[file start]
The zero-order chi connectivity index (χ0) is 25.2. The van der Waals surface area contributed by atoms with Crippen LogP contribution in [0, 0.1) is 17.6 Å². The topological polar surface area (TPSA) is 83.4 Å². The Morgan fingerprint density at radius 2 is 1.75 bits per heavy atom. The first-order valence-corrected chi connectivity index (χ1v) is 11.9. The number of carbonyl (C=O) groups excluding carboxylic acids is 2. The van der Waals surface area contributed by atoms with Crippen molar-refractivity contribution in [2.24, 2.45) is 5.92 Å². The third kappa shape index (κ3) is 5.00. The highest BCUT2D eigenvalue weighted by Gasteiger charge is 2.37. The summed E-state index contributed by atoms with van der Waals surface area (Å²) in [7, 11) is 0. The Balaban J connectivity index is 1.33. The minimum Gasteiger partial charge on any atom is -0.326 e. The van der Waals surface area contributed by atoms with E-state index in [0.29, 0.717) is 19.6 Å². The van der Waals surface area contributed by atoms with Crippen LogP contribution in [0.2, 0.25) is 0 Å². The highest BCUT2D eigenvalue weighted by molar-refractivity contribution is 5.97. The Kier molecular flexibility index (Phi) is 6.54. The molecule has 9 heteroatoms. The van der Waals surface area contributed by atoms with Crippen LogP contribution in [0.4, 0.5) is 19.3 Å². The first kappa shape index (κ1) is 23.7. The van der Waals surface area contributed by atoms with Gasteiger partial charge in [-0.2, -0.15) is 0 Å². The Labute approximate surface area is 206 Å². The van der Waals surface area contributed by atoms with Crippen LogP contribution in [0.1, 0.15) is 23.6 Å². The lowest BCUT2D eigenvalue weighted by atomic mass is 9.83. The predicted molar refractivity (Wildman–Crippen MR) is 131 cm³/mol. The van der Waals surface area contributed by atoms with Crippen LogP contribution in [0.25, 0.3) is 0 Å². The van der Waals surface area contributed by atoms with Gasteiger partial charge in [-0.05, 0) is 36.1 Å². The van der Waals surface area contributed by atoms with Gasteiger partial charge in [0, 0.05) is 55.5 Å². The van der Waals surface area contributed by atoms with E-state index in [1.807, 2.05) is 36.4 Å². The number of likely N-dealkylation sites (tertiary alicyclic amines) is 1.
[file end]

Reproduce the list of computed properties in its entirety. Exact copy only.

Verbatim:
The zero-order chi connectivity index (χ0) is 25.2. The van der Waals surface area contributed by atoms with Crippen LogP contribution in [0, 0.1) is 17.6 Å². The topological polar surface area (TPSA) is 83.4 Å². The Morgan fingerprint density at radius 2 is 1.75 bits per heavy atom. The first-order valence-corrected chi connectivity index (χ1v) is 11.9. The number of carbonyl (C=O) groups excluding carboxylic acids is 2. The van der Waals surface area contributed by atoms with Crippen molar-refractivity contribution in [2.24, 2.45) is 5.92 Å². The third kappa shape index (κ3) is 5.00. The highest BCUT2D eigenvalue weighted by Gasteiger charge is 2.37. The summed E-state index contributed by atoms with van der Waals surface area (Å²) in [7, 11) is 0. The Balaban J connectivity index is 1.33. The minimum Gasteiger partial charge on any atom is -0.326 e. The van der Waals surface area contributed by atoms with E-state index in [0.29, 0.717) is 19.6 Å². The van der Waals surface area contributed by atoms with Crippen LogP contribution in [0.2, 0.25) is 0 Å². The highest BCUT2D eigenvalue weighted by molar-refractivity contribution is 5.97. The Kier molecular flexibility index (Phi) is 6.54. The molecule has 9 heteroatoms. The van der Waals surface area contributed by atoms with Crippen LogP contribution in [0.4, 0.5) is 19.3 Å². The first kappa shape index (κ1) is 23.7. The van der Waals surface area contributed by atoms with Gasteiger partial charge in [-0.2, -0.15) is 0 Å². The Labute approximate surface area is 206 Å². The van der Waals surface area contributed by atoms with Crippen LogP contribution in [0.1, 0.15) is 23.6 Å². The lowest BCUT2D eigenvalue weighted by atomic mass is 9.83. The predicted molar refractivity (Wildman–Crippen MR) is 131 cm³/mol. The van der Waals surface area contributed by atoms with Crippen LogP contribution in [0.25, 0.3) is 0 Å². The van der Waals surface area contributed by atoms with Gasteiger partial charge in [-0.05, 0) is 36.1 Å². The van der Waals surface area contributed by atoms with Gasteiger partial charge in [0, 0.05) is 55.5 Å². The van der Waals surface area contributed by atoms with E-state index in [1.807, 2.05) is 36.4 Å². The number of likely N-dealkylation sites (tertiary alicyclic amines) is 1.